By Anne Thompson | Thompson on Hollywood August 22, 2012 at 5:50PM
Patrick Goldstein is leaving the LA Times after reportedly taking a buyout. After twelve years, his last column ran today. I'm sorry to see him go. But I have a confession to make. I had stopped reading Goldstein. I wasn't avoiding him. There was a time when I read the weekly The Big Picture column religiously, looked forward to it: good, bad or ugly. Goldstein had cronies in the industry who he'd write about, year in, year out, and protect, and serve. This happens to all of us, after a while, to one degree or another. THR's Kim Masters said it best when she left L.A. for a period for a gig at The Washington Post: "I made too many friends and too many enemies."
So what happened? Entertainment news and the way we consume it changed. My print subscription to the LATimes runs Thursday to Sunday--the minimum I need to get online access 24/7. So the rest of the time I read the LAT online and when a Goldstein column hit Twitter or Facebook or my email, I read it. Otherwise it didn't register. People don't tend to go looking for things anymore. They grab what's coming in. I didn't go searching for his blog. I had no idea Goldstein had a Twitter account. He finally started @patrickbigpix last April, and his tweets were good--but he tweeted twice a day, if that: 189 tweets in total. He had 320 followers.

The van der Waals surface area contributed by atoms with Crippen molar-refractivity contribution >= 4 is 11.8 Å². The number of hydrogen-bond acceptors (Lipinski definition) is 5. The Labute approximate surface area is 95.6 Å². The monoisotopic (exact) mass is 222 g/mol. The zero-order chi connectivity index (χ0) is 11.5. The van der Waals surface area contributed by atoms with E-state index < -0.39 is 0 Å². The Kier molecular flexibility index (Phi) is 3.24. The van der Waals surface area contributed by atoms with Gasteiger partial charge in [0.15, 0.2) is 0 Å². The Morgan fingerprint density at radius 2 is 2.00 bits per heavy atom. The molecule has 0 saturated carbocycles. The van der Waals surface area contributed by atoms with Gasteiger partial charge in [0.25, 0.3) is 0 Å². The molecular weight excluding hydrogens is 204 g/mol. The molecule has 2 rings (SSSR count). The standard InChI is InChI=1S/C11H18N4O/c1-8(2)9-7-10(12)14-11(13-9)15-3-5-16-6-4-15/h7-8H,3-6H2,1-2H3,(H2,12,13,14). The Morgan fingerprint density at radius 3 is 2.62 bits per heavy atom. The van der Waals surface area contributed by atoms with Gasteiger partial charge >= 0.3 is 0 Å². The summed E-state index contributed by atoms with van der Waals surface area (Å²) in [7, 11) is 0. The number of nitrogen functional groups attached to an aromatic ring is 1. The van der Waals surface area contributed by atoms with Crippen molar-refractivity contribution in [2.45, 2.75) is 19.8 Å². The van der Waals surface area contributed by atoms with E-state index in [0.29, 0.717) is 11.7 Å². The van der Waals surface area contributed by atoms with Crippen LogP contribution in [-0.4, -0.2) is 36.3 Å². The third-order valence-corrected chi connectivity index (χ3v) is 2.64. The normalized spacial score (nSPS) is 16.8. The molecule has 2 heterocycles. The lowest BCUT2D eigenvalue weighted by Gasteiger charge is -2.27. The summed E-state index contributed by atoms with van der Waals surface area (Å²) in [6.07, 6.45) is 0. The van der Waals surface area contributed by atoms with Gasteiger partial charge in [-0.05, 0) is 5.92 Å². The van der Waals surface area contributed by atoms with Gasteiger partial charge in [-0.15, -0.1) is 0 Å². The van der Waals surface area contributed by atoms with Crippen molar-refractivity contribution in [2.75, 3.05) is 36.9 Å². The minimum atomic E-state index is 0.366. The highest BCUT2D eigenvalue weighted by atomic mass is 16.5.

The thing is, he was a print guy who didn't adapt to the new world where you have to constantly reach out and engage your readers, build your fanbase, keep the news coming. I'm not saying that's what he should have done. It's probably how he could have survived though, because working on salary at a newspaper today means earning your bacon, making your bosses feel they're getting their money's worth, even when they're selling Oscar ads against you. The LAT's Geoff Boucher is the new model entertainment writer, constantly creating and repurposing and sending out new material online, via his Hero Complex blog.
Long thoughtful columns are something I like to write too, and I miss doing them more often. Adapt or die.